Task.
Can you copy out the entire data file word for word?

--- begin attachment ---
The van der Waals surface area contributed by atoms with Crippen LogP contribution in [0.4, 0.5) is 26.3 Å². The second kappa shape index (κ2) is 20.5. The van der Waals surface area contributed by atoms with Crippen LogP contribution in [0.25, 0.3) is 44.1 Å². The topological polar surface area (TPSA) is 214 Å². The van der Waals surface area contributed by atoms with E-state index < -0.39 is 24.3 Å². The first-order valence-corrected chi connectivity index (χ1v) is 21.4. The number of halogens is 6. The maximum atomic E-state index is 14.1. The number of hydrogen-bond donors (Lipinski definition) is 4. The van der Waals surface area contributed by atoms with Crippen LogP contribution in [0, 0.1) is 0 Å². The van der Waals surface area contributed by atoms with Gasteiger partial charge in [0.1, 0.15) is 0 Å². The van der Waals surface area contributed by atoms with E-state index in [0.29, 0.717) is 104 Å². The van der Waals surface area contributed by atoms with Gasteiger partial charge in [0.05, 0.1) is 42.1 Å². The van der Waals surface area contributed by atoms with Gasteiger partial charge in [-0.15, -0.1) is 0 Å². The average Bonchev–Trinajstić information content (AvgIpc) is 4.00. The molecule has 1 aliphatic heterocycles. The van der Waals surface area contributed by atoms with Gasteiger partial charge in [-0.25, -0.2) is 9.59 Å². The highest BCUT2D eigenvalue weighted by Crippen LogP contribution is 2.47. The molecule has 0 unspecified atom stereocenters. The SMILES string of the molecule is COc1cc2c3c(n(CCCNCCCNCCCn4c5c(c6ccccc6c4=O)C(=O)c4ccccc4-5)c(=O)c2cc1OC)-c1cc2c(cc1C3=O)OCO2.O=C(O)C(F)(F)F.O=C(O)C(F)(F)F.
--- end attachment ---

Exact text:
The van der Waals surface area contributed by atoms with Crippen LogP contribution in [0.4, 0.5) is 26.3 Å². The second kappa shape index (κ2) is 20.5. The van der Waals surface area contributed by atoms with Crippen LogP contribution in [0.25, 0.3) is 44.1 Å². The topological polar surface area (TPSA) is 214 Å². The van der Waals surface area contributed by atoms with E-state index < -0.39 is 24.3 Å². The first-order valence-corrected chi connectivity index (χ1v) is 21.4. The number of halogens is 6. The maximum atomic E-state index is 14.1. The number of hydrogen-bond donors (Lipinski definition) is 4. The van der Waals surface area contributed by atoms with Crippen LogP contribution in [0, 0.1) is 0 Å². The van der Waals surface area contributed by atoms with Gasteiger partial charge in [0.1, 0.15) is 0 Å². The van der Waals surface area contributed by atoms with E-state index in [0.29, 0.717) is 104 Å². The van der Waals surface area contributed by atoms with Gasteiger partial charge in [0.05, 0.1) is 42.1 Å². The van der Waals surface area contributed by atoms with Gasteiger partial charge in [-0.15, -0.1) is 0 Å². The average Bonchev–Trinajstić information content (AvgIpc) is 4.00. The molecule has 1 aliphatic heterocycles. The van der Waals surface area contributed by atoms with Gasteiger partial charge in [-0.25, -0.2) is 9.59 Å². The highest BCUT2D eigenvalue weighted by Crippen LogP contribution is 2.47. The molecule has 0 unspecified atom stereocenters. The SMILES string of the molecule is COc1cc2c3c(n(CCCNCCCNCCCn4c5c(c6ccccc6c4=O)C(=O)c4ccccc4-5)c(=O)c2cc1OC)-c1cc2c(cc1C3=O)OCO2.O=C(O)C(F)(F)F.O=C(O)C(F)(F)F.